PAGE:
It’s kind of crazy when you think about it. People are investing tens of thousands of dollars on their weddings these days. Tens of thousands of dollars invested in something with a 50% chance of not surviving more than a few years! That’s crazy, right? The answer to this problem isn’t to avoid marriage. Research shows us that cohabitation is actually less stable and more damaging to the relationship. The answer to the problem of the high divorce rate is to be better PREPARED for marriage.

The ONLY thing that has proven to increase your chances of having a successful marriage by 30%??? Premarital counseling. I don’t care if you have dated for 10 years or lived together for 3… none of these things increase your chances of success as much as premarital counseling.

Let’s look at it this way: Let’s pretend you need to buy a new car. You decide that your best option is to buy a quality used car. You do your research and come up with a make and model that you like and then you go searching for the best deal. You find a car you like. It looks good, it drives well and so you pay the money and take it home. A few months later it breaks down. You take it in to the mechanic and discover that this car has some MAJOR mechanical issues. Your mechanic says, “Why didn’t you bring it in for me to look at it before you bought it? I could have told you this engine was a mess!” You curse yourself for buying the car so quickly based only on appearance and drive, but now you are stuck paying the bill to get your car back in shape.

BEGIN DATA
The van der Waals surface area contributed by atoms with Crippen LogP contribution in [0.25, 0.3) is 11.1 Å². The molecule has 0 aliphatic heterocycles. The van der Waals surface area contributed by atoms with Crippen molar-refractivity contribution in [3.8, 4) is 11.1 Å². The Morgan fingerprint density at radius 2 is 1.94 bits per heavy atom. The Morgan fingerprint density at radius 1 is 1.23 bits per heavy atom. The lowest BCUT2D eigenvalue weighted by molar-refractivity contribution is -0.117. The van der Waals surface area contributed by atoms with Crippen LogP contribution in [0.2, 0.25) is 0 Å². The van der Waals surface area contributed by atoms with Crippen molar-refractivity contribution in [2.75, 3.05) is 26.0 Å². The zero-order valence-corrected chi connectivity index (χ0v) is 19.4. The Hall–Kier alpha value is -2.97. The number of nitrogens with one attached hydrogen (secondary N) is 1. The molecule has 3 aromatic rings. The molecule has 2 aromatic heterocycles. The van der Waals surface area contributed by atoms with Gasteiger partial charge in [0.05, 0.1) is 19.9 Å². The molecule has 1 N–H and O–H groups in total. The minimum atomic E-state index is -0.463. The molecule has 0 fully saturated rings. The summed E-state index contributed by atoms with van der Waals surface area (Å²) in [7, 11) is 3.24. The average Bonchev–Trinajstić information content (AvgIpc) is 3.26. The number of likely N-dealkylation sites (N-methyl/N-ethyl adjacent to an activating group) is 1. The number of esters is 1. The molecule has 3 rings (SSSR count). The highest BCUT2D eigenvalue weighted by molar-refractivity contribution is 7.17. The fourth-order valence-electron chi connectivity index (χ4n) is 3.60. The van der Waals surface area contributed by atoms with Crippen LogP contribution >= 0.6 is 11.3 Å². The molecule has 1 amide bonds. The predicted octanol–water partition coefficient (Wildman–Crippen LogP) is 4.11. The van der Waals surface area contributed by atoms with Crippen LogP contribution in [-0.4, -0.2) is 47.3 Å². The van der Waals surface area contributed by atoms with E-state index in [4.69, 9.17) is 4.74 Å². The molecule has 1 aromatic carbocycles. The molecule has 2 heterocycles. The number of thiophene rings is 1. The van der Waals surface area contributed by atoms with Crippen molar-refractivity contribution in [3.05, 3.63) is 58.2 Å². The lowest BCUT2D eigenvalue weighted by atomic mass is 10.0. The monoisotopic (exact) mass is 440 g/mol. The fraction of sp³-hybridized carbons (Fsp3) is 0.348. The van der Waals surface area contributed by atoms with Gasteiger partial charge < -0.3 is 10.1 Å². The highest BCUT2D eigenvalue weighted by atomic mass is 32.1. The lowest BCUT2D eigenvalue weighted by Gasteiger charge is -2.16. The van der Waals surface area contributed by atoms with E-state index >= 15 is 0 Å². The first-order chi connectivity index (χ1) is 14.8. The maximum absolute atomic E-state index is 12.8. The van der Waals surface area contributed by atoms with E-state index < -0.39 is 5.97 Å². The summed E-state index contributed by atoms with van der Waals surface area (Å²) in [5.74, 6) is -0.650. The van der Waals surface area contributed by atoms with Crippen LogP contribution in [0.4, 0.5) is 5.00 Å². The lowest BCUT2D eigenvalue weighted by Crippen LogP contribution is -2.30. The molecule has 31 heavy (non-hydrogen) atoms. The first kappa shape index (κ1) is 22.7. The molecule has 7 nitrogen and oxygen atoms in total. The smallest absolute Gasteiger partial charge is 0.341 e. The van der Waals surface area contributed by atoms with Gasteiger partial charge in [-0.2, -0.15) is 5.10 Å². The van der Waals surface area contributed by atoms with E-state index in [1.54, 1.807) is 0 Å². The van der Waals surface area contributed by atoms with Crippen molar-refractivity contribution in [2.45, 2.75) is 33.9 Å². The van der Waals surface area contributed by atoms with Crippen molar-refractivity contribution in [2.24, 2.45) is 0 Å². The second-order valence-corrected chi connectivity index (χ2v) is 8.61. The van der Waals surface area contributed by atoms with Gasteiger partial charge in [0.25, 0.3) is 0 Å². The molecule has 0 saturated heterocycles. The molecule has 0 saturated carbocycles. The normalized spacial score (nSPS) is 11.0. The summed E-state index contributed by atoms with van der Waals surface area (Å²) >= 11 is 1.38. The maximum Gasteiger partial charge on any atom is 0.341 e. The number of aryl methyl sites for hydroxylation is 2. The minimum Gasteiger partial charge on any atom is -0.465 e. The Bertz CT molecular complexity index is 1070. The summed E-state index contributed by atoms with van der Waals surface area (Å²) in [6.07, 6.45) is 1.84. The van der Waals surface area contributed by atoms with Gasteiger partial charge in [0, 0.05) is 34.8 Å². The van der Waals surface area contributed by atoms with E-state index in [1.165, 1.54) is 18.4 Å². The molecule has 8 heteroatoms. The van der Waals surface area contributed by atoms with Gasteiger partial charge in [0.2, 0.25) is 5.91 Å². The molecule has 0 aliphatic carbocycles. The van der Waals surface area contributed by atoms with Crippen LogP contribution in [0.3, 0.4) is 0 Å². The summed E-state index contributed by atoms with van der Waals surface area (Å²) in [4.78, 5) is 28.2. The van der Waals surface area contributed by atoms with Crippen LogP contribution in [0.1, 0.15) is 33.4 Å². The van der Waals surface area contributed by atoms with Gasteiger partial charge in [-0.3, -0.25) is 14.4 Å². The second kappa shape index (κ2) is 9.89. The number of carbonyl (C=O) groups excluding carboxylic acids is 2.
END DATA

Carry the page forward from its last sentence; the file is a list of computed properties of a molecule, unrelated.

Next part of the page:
Making a decision for marriage is MORE important than a decision for a car, but rarely do we evaluate much beyond appearances and “drivability”. We resist looking into deeper issues that may become significant months or even years into the marriage. We resist against building up our tools and learning to communicate better, manage conflict, and achieve intimacy because we argue that we get along just fine! The truth is, marriages typically break down at 2-5 years due to high conflict or at 10-12 years due to loss of intimacy. If you haven’t learned together how to “fight well” and how to stay connected to one another, you may become one of the statistics.

Before you say “I Do”, please consider making one of the most important investments into your marriage and getting some premarital counseling. I know the idea of counseling may be intimidating, but we promise we will try and make it as fun as we can and that you may feel closer and more confident about your relationship when you complete our course.

Call us today to get started ASAP!

Mention this bog post when you call and get $20 off our premarital package!